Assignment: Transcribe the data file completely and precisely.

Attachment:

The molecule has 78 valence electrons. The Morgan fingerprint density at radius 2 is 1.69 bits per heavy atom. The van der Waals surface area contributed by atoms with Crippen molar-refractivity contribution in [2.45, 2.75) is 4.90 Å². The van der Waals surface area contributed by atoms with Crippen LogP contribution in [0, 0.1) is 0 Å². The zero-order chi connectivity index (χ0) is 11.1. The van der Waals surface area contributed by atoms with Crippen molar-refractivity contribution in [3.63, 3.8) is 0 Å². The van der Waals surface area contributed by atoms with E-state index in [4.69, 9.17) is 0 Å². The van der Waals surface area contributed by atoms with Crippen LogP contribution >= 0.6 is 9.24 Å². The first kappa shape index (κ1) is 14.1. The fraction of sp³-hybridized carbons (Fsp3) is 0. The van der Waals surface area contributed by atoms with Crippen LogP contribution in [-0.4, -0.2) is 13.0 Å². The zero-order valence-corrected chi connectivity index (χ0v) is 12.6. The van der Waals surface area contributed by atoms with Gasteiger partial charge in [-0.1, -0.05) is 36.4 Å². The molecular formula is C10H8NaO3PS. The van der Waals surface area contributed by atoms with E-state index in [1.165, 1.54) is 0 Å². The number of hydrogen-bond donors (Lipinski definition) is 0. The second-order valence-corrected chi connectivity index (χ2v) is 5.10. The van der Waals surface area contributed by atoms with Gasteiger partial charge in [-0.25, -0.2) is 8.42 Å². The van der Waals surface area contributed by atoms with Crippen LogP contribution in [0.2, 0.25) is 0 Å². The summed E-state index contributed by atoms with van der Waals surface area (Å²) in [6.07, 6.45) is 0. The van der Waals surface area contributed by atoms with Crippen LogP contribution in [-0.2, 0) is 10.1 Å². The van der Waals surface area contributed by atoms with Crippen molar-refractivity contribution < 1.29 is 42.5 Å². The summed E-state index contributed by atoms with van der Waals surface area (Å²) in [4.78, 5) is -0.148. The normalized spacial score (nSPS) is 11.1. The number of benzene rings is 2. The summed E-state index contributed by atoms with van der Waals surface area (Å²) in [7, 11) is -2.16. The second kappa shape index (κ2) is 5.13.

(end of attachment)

The molecule has 78 valence electrons. The Morgan fingerprint density at radius 2 is 1.69 bits per heavy atom. The van der Waals surface area contributed by atoms with Crippen molar-refractivity contribution in [2.45, 2.75) is 4.90 Å². The van der Waals surface area contributed by atoms with Crippen LogP contribution in [0, 0.1) is 0 Å². The zero-order chi connectivity index (χ0) is 11.1. The van der Waals surface area contributed by atoms with Crippen molar-refractivity contribution in [3.63, 3.8) is 0 Å². The van der Waals surface area contributed by atoms with E-state index in [4.69, 9.17) is 0 Å². The van der Waals surface area contributed by atoms with Crippen LogP contribution >= 0.6 is 9.24 Å². The first kappa shape index (κ1) is 14.1. The fraction of sp³-hybridized carbons (Fsp3) is 0. The van der Waals surface area contributed by atoms with Crippen LogP contribution in [-0.4, -0.2) is 13.0 Å². The zero-order valence-corrected chi connectivity index (χ0v) is 12.6. The van der Waals surface area contributed by atoms with Gasteiger partial charge in [-0.1, -0.05) is 36.4 Å². The molecular formula is C10H8NaO3PS. The van der Waals surface area contributed by atoms with E-state index in [1.165, 1.54) is 0 Å². The number of hydrogen-bond donors (Lipinski definition) is 0. The second-order valence-corrected chi connectivity index (χ2v) is 5.10. The van der Waals surface area contributed by atoms with Gasteiger partial charge in [-0.25, -0.2) is 8.42 Å². The van der Waals surface area contributed by atoms with Crippen LogP contribution in [0.2, 0.25) is 0 Å². The summed E-state index contributed by atoms with van der Waals surface area (Å²) in [6.07, 6.45) is 0. The van der Waals surface area contributed by atoms with Crippen LogP contribution in [-0.2, 0) is 10.1 Å². The van der Waals surface area contributed by atoms with Crippen molar-refractivity contribution < 1.29 is 42.5 Å². The summed E-state index contributed by atoms with van der Waals surface area (Å²) in [4.78, 5) is -0.148. The normalized spacial score (nSPS) is 11.1. The number of benzene rings is 2. The summed E-state index contributed by atoms with van der Waals surface area (Å²) in [7, 11) is -2.16. The second kappa shape index (κ2) is 5.13.